Archbishop Schwietz smelled like his sheep

The changing of the guard at a pastoral center is a major life event for any archdiocese.

If we were talking about a family, which in a sense we are, we’d be talking about a new baby, or a big move. Or maybe a marriage bringing in a new family member that only one of us has chosen. Or burying the family patriarch.

Fortunately, we’re not burying anyone right now, but you get the picture. The cards in the archdiocese have shuffled. The family dynamic shifts.

Major life events like these are times for retrospection.

This issue of the Catholic Anchor shines a spotlight on Archbishop Roger Schwietz’s years. Our editor, Joel Davidson, who gives columnists great leeway in their choice of subjects, gently nudged us to reflect on our memories of him.

My latest memory goes back about two days. I was shopping at Costco when my cell phone rang. Friday is often face-timing day with my granddaughter, so I pulled out my phone expecting a curly-haired two-year-old to appear.

Instead it was a call from Anchorage. Archbishop Schwietz returning an inquiry. This was so typical. Archbishop Schwietz is unfailingly kind about returning calls. I had been reluctant to bother him. It was the week of the installation, no doubt lots of visitors in town, and he had a scheduled a flight out for the U.S. Conference of Catholic Bishops’ meeting.

I had apologetically emailed his secretary, saying that if he wanted to relay a comment through her, I would be grateful but would understand if he couldn’t.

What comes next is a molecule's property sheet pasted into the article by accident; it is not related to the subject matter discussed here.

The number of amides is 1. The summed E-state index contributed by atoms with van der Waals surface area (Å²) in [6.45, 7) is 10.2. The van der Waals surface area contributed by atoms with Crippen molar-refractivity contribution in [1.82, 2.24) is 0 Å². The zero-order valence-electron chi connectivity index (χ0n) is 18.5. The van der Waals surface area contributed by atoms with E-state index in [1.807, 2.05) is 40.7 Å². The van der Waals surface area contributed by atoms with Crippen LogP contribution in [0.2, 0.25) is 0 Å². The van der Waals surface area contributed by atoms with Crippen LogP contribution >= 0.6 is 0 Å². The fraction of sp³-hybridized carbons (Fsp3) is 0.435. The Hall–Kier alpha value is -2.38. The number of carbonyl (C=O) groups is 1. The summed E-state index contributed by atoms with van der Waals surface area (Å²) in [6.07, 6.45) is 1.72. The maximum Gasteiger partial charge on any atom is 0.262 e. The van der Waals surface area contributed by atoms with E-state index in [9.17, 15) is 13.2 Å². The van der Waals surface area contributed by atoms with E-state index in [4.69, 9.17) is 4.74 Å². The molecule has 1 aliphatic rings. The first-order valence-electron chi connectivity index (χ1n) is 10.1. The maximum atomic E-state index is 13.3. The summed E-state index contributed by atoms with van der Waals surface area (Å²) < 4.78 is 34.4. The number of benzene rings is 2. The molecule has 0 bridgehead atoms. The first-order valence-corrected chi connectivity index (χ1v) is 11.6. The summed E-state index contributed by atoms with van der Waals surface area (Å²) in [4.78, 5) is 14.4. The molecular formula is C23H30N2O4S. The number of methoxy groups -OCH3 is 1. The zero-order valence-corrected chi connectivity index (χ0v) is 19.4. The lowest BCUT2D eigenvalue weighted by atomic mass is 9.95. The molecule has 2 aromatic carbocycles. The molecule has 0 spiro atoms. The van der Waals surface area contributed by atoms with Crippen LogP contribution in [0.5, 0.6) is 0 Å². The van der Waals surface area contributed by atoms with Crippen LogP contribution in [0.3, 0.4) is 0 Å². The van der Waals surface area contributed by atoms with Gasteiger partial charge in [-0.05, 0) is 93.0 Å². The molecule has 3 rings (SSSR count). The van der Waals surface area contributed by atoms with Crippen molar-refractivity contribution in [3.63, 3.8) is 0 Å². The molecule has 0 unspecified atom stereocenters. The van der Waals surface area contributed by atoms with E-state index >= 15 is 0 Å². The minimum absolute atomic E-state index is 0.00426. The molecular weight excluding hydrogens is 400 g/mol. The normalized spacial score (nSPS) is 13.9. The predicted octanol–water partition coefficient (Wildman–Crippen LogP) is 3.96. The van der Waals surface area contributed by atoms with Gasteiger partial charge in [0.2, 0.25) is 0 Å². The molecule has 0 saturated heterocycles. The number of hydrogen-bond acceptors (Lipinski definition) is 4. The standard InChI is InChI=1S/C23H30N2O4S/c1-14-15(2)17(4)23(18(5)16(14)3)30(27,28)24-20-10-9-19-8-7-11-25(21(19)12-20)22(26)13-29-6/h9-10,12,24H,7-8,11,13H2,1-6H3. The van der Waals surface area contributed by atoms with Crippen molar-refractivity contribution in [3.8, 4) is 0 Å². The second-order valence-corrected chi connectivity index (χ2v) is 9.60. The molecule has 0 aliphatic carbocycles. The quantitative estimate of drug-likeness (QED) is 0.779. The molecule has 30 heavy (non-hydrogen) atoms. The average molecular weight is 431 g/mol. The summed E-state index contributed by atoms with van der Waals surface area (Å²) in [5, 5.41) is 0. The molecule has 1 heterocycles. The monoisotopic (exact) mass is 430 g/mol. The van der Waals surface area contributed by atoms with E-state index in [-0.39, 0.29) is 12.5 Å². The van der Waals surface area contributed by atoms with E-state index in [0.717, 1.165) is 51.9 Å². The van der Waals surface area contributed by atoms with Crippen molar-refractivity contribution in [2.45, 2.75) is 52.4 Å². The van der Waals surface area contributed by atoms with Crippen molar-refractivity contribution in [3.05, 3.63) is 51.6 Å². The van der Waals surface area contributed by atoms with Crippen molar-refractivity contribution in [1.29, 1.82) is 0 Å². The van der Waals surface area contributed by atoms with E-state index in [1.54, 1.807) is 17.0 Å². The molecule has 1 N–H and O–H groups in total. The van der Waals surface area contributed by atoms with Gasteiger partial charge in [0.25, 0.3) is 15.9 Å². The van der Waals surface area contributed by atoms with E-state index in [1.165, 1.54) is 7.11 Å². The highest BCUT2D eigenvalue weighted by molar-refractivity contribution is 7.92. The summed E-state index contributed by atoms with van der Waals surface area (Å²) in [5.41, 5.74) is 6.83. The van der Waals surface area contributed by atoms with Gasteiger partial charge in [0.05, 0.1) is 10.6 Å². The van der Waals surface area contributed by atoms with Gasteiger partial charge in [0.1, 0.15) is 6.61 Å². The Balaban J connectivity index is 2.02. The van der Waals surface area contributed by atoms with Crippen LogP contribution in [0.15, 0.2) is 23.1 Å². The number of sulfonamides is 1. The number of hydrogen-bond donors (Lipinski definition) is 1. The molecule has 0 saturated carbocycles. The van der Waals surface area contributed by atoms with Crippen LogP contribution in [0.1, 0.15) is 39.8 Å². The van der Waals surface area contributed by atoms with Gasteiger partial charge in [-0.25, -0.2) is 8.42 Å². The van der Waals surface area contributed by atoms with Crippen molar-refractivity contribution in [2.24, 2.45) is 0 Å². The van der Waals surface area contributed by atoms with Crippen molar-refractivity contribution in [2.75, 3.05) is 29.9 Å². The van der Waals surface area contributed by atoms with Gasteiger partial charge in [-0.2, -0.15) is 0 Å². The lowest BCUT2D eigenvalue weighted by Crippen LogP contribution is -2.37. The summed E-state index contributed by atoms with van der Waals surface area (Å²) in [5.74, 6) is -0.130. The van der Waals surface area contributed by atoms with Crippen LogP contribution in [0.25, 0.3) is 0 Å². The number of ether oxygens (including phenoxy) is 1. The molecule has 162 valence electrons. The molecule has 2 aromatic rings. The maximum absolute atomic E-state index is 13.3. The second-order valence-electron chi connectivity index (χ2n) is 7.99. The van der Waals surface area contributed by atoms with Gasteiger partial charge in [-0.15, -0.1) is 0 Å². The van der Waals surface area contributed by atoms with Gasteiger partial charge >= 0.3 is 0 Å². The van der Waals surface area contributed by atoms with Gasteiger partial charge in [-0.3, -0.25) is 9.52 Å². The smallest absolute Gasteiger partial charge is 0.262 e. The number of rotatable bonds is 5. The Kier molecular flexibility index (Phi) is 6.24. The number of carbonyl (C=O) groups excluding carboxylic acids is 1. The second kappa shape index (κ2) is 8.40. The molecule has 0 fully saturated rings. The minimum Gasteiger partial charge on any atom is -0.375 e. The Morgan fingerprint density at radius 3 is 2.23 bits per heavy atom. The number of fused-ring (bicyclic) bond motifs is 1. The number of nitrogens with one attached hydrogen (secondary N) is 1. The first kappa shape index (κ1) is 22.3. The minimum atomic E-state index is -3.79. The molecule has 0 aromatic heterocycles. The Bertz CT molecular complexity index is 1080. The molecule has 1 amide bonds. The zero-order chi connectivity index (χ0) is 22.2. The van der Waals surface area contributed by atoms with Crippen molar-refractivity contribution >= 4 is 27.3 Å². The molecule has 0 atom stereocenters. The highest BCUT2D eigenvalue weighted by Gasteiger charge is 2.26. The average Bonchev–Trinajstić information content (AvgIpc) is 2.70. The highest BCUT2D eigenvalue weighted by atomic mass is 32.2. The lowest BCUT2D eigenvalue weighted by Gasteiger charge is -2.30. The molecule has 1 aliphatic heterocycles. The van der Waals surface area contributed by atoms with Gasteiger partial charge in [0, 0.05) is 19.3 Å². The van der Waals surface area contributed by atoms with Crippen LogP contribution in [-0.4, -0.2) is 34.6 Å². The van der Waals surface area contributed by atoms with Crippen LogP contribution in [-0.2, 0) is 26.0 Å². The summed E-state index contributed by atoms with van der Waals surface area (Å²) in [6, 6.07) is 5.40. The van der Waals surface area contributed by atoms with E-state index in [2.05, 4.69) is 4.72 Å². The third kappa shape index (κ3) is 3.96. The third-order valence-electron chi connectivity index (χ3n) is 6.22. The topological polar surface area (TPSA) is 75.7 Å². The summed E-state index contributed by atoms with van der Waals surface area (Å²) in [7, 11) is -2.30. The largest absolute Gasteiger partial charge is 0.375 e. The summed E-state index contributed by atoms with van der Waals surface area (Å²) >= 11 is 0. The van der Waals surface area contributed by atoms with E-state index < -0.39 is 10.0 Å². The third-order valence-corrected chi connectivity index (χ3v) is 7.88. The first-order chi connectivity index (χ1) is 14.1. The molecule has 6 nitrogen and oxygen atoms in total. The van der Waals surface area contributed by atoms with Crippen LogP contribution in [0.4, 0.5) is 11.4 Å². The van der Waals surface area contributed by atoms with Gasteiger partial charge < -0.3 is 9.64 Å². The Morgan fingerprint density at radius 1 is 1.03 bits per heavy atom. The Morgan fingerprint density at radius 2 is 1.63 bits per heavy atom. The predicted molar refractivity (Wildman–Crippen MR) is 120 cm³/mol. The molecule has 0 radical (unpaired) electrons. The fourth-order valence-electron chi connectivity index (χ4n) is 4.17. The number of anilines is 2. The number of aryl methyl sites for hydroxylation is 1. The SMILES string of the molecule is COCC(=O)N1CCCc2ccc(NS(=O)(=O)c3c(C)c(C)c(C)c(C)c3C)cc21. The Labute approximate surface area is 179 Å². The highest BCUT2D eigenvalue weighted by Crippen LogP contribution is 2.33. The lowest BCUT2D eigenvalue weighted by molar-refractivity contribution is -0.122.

Now he was on the phone, so I quickly steered my cart into a snack aisle. Once, a nun in Anchorage had called while I was shopping, and when I confessed I didn’t have anything to write on she scolded me.

“I thought journalists always carried paper and pencils.”

Yes, Sister. Lesson learned. I pulled out pen and paper in Costco and set up shop on a large box of popcorn. Heck, if I hadn’t had paper I would have written on the box and then bought the whole thing.

As usual, Archbishop Schwietz was courteous and thoughtful. His answers are never all about him. They come from a deeper perspective enlivened by a broad sense of church.

When he first came to Anchorage, then Anchor editor John Roscoe somehow inveigled a free trip to Rome for a journalist to cover the ceremony in which Archbishop Schwietz received his pallium. In a stroke of good fortune, I was assigned the job.

I learned things about Archbishop Schwietz on that trip. Many people from Duluth, his old diocese, came along and they obviously loved “Archbishop Roger” as they all called him. His whole family — I remember lots of sisters — came, too.

When, at dinner after the ceremony, one of his sisters borrowed the pallium, which is essentially a narrow stole, and placed it around her shoulders announcing she was the archbishop of Maui, I knew we had found an archbishop who came from good people.

He is a traditionalist with a great deal of dignity who took his job seriously. But he came from a background that always reminded him not to take himself too seriously.

When people speak of Archbishop Schwietz, they invariably describe him as “pastoral.” I like to think of Pope Francis’ words: priests should be “shepherds living with the smell of the sheep.” Anyone who’s lived on a farm knows that’s a dramatic statement.

I think it’s traditional in Alaska that our bishops have lived with the smell of their sheep. Archbishop Schwietz became a wonderful example of this tradition. We owe him our heartfelt thanks.

The writer is formerly from Anchorage. She now lives in Omaha, Neb.

'Archbishop Schwietz smelled like his sheep'
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